Skram started quietly, “If that is the case, that Zartan willingly chose the horror over his people then he deserves to be punished. Punishment was chopping off his horns and sending him out into the world alone with no equipment. Skram came up off of the railing and his voice was loud and angry, “But what Rorik did was not punishment. What he did was a personal vendetta against a defenseless name giver. He ordered the troll’s eyes taken. Then he called it justice.”Skram waved his hands back and forth trying to defuse his anger. “Sorry, I’m not like you. I am T’skrang not a stoic noble man. My emotions are worn on the tip of my tail.”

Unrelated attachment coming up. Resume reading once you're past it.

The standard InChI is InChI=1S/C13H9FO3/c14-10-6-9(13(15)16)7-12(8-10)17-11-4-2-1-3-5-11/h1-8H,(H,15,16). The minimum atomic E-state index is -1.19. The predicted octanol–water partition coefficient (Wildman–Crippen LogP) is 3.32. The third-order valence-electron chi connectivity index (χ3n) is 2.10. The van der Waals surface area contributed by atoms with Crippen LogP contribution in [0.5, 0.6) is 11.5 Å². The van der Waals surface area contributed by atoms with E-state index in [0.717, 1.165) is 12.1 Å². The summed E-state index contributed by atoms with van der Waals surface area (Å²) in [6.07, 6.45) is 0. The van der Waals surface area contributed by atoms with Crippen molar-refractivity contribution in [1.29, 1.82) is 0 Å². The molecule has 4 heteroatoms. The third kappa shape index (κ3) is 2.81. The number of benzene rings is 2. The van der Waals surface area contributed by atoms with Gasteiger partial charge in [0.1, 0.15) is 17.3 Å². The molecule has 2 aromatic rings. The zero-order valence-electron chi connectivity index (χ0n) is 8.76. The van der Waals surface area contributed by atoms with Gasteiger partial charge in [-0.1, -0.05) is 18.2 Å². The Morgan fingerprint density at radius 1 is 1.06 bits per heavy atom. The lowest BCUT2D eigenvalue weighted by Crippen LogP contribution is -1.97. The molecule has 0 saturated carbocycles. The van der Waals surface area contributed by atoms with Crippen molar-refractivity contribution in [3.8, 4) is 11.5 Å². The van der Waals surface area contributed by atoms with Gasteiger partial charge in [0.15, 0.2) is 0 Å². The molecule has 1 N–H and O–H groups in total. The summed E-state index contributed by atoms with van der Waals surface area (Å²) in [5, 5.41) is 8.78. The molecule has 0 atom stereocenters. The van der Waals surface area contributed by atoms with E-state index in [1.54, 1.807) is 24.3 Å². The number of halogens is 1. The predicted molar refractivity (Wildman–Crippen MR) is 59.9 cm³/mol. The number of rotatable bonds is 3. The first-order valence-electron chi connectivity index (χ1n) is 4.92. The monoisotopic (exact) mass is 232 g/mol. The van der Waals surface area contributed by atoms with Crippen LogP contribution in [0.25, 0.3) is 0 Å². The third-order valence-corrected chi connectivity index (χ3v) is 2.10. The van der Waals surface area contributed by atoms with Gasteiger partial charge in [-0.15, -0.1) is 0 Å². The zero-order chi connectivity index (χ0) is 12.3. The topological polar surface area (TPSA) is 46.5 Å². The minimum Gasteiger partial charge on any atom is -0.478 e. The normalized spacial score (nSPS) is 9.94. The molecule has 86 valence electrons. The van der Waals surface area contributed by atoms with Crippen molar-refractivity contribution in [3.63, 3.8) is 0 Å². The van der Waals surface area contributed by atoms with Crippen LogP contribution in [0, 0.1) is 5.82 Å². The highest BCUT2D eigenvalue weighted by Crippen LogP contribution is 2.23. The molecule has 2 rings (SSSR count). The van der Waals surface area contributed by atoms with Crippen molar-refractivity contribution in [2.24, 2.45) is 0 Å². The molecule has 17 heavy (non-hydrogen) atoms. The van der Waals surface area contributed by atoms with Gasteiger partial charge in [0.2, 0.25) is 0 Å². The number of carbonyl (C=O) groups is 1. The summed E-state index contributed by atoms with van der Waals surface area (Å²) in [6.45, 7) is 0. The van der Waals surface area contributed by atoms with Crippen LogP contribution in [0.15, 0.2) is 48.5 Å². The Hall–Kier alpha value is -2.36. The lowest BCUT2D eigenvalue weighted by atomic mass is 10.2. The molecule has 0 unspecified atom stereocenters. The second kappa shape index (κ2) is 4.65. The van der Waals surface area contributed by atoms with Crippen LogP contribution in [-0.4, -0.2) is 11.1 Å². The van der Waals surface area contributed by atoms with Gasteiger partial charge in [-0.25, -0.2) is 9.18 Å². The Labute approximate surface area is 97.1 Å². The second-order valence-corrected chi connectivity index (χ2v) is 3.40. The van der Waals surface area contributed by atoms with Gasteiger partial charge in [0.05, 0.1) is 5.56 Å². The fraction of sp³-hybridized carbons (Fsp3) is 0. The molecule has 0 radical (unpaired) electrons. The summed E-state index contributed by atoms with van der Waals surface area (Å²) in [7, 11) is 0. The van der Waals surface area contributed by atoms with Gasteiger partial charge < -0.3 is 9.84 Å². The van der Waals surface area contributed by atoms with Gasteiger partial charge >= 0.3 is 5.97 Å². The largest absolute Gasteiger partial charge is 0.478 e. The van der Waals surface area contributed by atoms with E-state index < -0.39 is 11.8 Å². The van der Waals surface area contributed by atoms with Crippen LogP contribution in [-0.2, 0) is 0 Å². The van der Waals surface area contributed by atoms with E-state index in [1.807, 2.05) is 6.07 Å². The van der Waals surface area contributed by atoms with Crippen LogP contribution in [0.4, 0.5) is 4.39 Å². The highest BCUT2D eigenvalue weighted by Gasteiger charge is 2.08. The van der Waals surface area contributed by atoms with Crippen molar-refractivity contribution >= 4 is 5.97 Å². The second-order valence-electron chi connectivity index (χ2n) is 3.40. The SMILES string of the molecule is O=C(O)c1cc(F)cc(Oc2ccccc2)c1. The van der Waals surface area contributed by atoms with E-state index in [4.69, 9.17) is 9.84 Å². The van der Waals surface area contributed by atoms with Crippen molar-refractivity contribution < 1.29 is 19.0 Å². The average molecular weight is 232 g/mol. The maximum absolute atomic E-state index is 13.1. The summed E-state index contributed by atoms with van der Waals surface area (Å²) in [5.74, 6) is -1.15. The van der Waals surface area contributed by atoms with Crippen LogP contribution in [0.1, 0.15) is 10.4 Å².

I smiled a little. “My friend, there is no need to apologize. My emotions are in turmoil just like yours, we just deal with them differently. And I have known many a man born noble who were far less in charge of their emotions than you. You may wear your emotions on your tail, but in my eyes you are one of the noblest name-givers I have known.”Skram nodded to Stilicho, “Thank you my friend. Skram composed himself and went on, “What if the first thing Zartan runs in to is another horror. All he has to do is make another deal and the Reach will have a Powerful Wizard backed by another horror out to get them, so all that Rorik’s justice will have done is made things worse.” I nodded. This was exactly what I had thought, at first. I had brought this up to Rorik after we returned from leaving Zartan by the Kava moot, and I was sure there was no other way. “I have spoken with Rorik about this very thing, and he was told that without his eyes, Zartan’s ability to use magic is gone. Rorik did not want to take his eyes, but had to in order to prevent Zartan from becoming a threat once again. What you say is true, it is still a risk. Now that Zartan is with the Kava Moot, I hope that he chooses to do good with what is left of his life. He has much to atone for. Not only has he betrayed his moot, he has dishonored himself in every way that a troll can.” I gritted my teeth again thinking of the broken, corrupted bodies of my brothers. “You saw what became of Elgorn and Vargas. If they were your sons, would you pity Zartan? I know I would not.” I shook my head remembering the grief that was in Rorik’s face when we spoke. Not just for his sons’ ignoble deaths, but for what he had to do to Zartan. Having been betrayed by someone close to me, I also understood the frustration lying beneath his grief. “No.” Skram shook his head. “I do not want to know that grief. I’m sure I would have given Zartan death. But with the hammer, nothing as clean and easy as an axe to the back of the neck.” Skram leaned back and sat on the railing. Skram was outwardly quiet for a moment, but anyone could see that his mind was not quiet. “You knew Zartan better than I." Skram said to Stilicho. "As I understand he was a powerful Elementalist, what does someone like that gain from working with a horror? I don’t understand how someone could chose to become part of that evil? I shook my head, still in disbelief at the gravity of Zartan’s betrayal. I shook my head. “He was a wizard, and a good one at that. I spoke with him briefly when we flew him to the Kava Moot. He said the horror enhanced his karma and made him much more powerful. He loved the power, and seemed almost proud of it.”